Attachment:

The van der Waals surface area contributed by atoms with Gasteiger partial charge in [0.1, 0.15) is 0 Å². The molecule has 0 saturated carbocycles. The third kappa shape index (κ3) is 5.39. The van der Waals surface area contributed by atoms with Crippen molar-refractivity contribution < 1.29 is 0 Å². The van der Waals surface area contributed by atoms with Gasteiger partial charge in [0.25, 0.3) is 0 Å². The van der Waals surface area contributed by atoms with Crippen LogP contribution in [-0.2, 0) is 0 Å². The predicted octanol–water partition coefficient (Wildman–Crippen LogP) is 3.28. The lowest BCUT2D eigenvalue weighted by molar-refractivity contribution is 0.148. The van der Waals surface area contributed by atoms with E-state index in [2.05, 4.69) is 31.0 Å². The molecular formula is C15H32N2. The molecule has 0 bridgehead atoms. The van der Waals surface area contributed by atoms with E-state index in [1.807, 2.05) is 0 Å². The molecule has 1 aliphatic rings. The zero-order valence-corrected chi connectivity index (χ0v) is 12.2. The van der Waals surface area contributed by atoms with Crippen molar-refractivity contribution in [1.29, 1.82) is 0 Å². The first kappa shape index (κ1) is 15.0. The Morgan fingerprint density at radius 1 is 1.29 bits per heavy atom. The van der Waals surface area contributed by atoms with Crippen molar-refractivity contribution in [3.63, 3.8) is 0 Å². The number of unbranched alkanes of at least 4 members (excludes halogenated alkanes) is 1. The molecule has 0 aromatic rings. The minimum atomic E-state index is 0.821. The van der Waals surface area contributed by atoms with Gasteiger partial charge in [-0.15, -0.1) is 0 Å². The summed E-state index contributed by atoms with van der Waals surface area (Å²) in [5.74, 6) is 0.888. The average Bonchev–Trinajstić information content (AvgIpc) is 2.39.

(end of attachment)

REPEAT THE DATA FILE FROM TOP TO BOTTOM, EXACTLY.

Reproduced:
The van der Waals surface area contributed by atoms with Gasteiger partial charge in [0.1, 0.15) is 0 Å². The molecule has 0 saturated carbocycles. The third kappa shape index (κ3) is 5.39. The van der Waals surface area contributed by atoms with Crippen molar-refractivity contribution < 1.29 is 0 Å². The van der Waals surface area contributed by atoms with Gasteiger partial charge in [0.25, 0.3) is 0 Å². The van der Waals surface area contributed by atoms with Crippen LogP contribution in [-0.2, 0) is 0 Å². The predicted octanol–water partition coefficient (Wildman–Crippen LogP) is 3.28. The lowest BCUT2D eigenvalue weighted by molar-refractivity contribution is 0.148. The van der Waals surface area contributed by atoms with E-state index in [2.05, 4.69) is 31.0 Å². The molecular formula is C15H32N2. The molecule has 0 bridgehead atoms. The van der Waals surface area contributed by atoms with E-state index in [1.807, 2.05) is 0 Å². The molecule has 1 aliphatic rings. The zero-order valence-corrected chi connectivity index (χ0v) is 12.2. The van der Waals surface area contributed by atoms with Crippen molar-refractivity contribution in [1.29, 1.82) is 0 Å². The first kappa shape index (κ1) is 15.0. The Morgan fingerprint density at radius 1 is 1.29 bits per heavy atom. The van der Waals surface area contributed by atoms with Crippen molar-refractivity contribution in [3.63, 3.8) is 0 Å². The number of unbranched alkanes of at least 4 members (excludes halogenated alkanes) is 1. The molecule has 0 aromatic rings. The minimum atomic E-state index is 0.821. The van der Waals surface area contributed by atoms with Gasteiger partial charge in [-0.15, -0.1) is 0 Å². The summed E-state index contributed by atoms with van der Waals surface area (Å²) in [5.74, 6) is 0.888. The average Bonchev–Trinajstić information content (AvgIpc) is 2.39.